I’ve been meaning to write this book review since November of last year. November! Of last year!
And that’s no reflection on the book in question, as I actually devoured it in a matter of days whilst I was sunning myself on holiday in Greece. It’s just me being super busy as always (oh, to be able to run Le Blow full time, eh?) and wanting to do the book justice in a decently written review.
Shelbourne by Craig Phoenix
It’s a shame – every time I write Craig Phoenix I do the Bo Selecta style ‘Craig David!’ in my head. I’m an idiot.
I needed a book to read on holiday, and I normally find myself buying titles with pink glittery covers from the WH Smiths at the airport, only to have finished most of them by the end of Day One and having to pick up dog-earred Jilly Cooper novels from the resort’s ‘lending library’ (AKA a wonky shelf next to the beach towel kiosk) on Day Two.
It was therefore delightful coincidence that the week before I flew out, Lois Waller AKA @Bunnipunch on Twitter asked if anyone fancied doing a book review on their site. Yes to the please! Said I.
And so that’s how I came to hold a copy of Shelbourne in my hands. With it’s murky looking cover and shaky ghoulish font, I started to wonder if I’d make it past page one.
Beryl Wallace is a famous medium, doing a tour as advised by her agent to support her third book telling the story of a spirit, which she’s writing live as the action happens on stage. On the opening night Beryl connects with a restless, fairly agitated spirit, Mark who certainly has a story to tell.
He ends up making an appearance via Beryl every night, leaving her feeling increasingly weak after channelling his angry spirit. Yet Beryl can’t seem to work out why she has such a strong connection with him nor why he has such a hold over her.
Mark died after tinkering about with Dark magick in his grotty old flat, trying to rid the estate – Shelbourne – of gangs of chavvy youths running riot and terrorising the residents. He calls them ‘The Wolves’ and the little bastards took his wife and kids away from him, so he’s pretty pissed off with them, to say the least and is seeking revenge.
Via the interwebs, he manages to team up with four intriguing chaps who are essentially darker than Darth Vader’s under-carriage and boast more wizardary than Merlin. But uh-oh! Little does Mark realise just what he’s getting into. Dark magick is a powerful force when wielded and the consequences can be catastrophic… DUM DA DAHHHHH!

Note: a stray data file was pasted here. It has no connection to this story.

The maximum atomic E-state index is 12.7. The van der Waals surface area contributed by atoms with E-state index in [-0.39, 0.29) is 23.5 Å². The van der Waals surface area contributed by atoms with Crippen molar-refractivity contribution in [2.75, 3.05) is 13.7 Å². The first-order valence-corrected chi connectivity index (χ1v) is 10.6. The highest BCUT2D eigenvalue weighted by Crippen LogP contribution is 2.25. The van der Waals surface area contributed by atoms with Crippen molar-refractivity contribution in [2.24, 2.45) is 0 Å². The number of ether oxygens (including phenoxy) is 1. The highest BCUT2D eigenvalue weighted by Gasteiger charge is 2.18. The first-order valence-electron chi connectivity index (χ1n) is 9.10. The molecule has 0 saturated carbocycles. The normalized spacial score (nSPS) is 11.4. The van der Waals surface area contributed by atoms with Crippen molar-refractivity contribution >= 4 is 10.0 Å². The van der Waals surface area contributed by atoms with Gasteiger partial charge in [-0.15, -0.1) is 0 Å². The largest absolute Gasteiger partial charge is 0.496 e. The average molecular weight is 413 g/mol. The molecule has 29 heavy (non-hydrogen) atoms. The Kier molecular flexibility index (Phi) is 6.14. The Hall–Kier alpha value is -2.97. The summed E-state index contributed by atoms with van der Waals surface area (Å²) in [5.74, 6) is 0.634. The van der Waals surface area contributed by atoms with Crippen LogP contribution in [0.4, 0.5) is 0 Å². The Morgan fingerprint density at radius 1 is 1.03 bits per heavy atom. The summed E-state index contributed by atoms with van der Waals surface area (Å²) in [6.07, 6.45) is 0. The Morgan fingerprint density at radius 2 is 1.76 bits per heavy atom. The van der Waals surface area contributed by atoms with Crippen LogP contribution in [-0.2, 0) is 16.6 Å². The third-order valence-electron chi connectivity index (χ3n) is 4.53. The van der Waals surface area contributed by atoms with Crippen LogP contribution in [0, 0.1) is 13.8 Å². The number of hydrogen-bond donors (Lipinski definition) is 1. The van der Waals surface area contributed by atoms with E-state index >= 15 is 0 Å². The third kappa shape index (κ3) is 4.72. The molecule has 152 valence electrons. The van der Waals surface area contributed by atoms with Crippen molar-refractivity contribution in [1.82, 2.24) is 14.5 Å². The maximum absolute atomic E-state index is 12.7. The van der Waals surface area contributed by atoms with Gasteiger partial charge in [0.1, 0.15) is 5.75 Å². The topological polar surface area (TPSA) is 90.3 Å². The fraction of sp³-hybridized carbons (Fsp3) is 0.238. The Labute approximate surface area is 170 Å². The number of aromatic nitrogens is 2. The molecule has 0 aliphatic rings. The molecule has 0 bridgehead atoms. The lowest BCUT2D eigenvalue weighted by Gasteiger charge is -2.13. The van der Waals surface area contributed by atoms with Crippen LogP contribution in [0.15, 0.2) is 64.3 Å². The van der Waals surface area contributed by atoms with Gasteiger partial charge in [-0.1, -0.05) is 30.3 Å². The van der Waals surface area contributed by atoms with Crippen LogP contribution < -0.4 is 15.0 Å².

Phoenix, a self-published author, effortlessly flips back and forth in time like Marty McFly on acid. He also expertly weaves Beryl and Mark’s stories together, in such a descriptive way that you’re able to transport yourself straight into the scenes as if you were there. The plot is tense and thicker than your nan’s ankles with unexpected turns leaving you gripped to the very end. And when you do get to the end, you’ll feel like your head has just been royally fucked.
I was trying to decide what genre Shelbourne could be neatly filed under, but it’s part thriller, part mystery and part Black Magic for Beginners. I’ll be totally honest and admit I probably wouldn’t have ever picked this book up voluntarily but I’m so glad it was pressed into my hands as it was certainly un-put-downable < that’s an industry term, right there.
The only teeny tiny negative for me, as a life long member of the Grammar Police, is that there were a few typos and grammatical errors but they certainly didn’t spoil my enjoyment of the story. And speaking of which; the story is pretty unbelievable – but surely that’s what good fiction is all about? Just don’t read it when you’re home alone. And maybe keep the lights on, too…
Shelbourne by Craig Phoenix, £6.50 from Amazon (where you can also buy the Kindle version for £4.50)
Phoenix has published three books including Shelbourne and look out for a new release later this year…
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